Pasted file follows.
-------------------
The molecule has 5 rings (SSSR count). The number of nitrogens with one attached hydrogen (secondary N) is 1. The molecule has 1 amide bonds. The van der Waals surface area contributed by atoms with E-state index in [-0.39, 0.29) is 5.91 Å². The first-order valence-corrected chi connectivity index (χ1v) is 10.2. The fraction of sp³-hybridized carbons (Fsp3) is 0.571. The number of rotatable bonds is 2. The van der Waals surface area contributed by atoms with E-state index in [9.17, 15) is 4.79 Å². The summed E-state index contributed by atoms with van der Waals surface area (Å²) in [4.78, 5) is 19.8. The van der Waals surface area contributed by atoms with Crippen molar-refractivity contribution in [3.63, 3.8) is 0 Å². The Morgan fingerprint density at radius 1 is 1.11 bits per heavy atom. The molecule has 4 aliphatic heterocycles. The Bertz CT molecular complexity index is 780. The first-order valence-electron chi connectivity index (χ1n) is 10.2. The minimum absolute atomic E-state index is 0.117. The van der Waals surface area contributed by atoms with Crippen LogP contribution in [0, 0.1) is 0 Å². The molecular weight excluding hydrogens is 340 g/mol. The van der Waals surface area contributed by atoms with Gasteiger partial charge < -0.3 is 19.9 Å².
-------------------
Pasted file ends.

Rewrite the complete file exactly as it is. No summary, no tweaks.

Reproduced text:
The molecule has 5 rings (SSSR count). The number of nitrogens with one attached hydrogen (secondary N) is 1. The molecule has 1 amide bonds. The van der Waals surface area contributed by atoms with E-state index in [-0.39, 0.29) is 5.91 Å². The first-order valence-corrected chi connectivity index (χ1v) is 10.2. The fraction of sp³-hybridized carbons (Fsp3) is 0.571. The number of rotatable bonds is 2. The van der Waals surface area contributed by atoms with E-state index in [9.17, 15) is 4.79 Å². The summed E-state index contributed by atoms with van der Waals surface area (Å²) in [4.78, 5) is 19.8. The van der Waals surface area contributed by atoms with Crippen molar-refractivity contribution in [3.63, 3.8) is 0 Å². The Morgan fingerprint density at radius 1 is 1.11 bits per heavy atom. The molecule has 4 aliphatic heterocycles. The Bertz CT molecular complexity index is 780. The first-order valence-electron chi connectivity index (χ1n) is 10.2. The minimum absolute atomic E-state index is 0.117. The van der Waals surface area contributed by atoms with Crippen LogP contribution in [0, 0.1) is 0 Å². The molecular weight excluding hydrogens is 340 g/mol. The van der Waals surface area contributed by atoms with Gasteiger partial charge < -0.3 is 19.9 Å².